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Reproduction and Growth: Eastern Massasaugas mate in both spring and fall. A courting male will align his body with that of the female while rubbing his chin on her head and body; he may also twitch or jerk his body and head. At the same time he attempts to loop his tail around the female's tail and thus bring their cloacas into contact, allowing copulation to occur.

The females give birth to litters of 5 to 20 young in August and early September, usually while they are still in their drier summer habitats. The young are born enclosed in a thin membrane from which they Soon emerge. They may remain near their mother for several days before dispersing. Many females reproduce only every other year. The young snakes reach sexual maturity in their third or fourth year. Captive Massasaugas have lived over 20 years, but the normal life span in the wild is unknown.

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Conservation: Popu1attons of the little "swamp rattler" have declined rapidly over the last few decades, as its habitats have been converted to human uses, while incessant persecution has reduced their numbers even in the small pockets of remaining habitat. This snake prefers shrubby or marshy lowlands that are immediately adjacent to open uplands. Thus, conservation efforts that focus on preserving wetlands whlle ignoring contiguous upland will fail to preserve this species.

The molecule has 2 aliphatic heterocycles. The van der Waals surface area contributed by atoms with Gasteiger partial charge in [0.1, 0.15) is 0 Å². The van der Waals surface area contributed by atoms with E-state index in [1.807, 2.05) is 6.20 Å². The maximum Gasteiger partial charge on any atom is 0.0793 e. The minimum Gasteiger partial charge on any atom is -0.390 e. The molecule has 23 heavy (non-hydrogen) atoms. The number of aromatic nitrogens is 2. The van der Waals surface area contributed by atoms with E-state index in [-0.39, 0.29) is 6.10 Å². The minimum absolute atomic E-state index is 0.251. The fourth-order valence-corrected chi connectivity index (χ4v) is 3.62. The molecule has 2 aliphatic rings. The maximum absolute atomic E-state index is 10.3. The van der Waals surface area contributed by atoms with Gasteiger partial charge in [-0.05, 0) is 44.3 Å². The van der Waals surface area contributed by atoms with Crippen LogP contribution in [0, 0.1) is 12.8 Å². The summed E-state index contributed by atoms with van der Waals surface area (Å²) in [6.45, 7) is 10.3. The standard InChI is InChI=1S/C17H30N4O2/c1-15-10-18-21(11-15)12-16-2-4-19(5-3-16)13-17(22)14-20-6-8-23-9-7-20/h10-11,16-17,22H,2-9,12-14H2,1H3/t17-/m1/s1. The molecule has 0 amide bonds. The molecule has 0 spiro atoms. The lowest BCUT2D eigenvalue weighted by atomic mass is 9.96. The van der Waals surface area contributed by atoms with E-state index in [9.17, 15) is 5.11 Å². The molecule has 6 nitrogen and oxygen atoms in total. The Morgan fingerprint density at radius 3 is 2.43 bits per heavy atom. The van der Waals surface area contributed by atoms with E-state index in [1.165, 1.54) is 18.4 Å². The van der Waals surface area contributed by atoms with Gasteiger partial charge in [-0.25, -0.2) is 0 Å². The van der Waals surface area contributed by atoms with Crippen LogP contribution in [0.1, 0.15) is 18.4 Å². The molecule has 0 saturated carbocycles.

This rattlesnake is generally shy and unaggressive and offers little danger to reasonably cautious people willing to leave them alone. The gratuitous killing of Massasaugas encountered in their natural habitat is needless and regrettable, although their removal from the vicinity of human dwellings is justified. Ironica1ly, Massasaugas found in residential areas are often simply seeking traditional habitats that have been lost to recent development.

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The above information has been reproduced or complied from the field guides with permission to use such material from the author, James Harding, for the sole use of educating the public on native Reptiles and Amphibians. The field guides used were:

  • Michigan Snakes: A Field Guide and Pocket Reference (1989; rev. 1998) by J.A. Holman, J.H. Harding, M.M. Hensley, and G.R. Dudderar, Michigan State University Cooperative Extension Service, East Lansing, E-2000.
  • Amphibians and Reptiles of the Great Lakes Region by J.H. Harding, (2000) University of Michigan Press, Ann Arbor.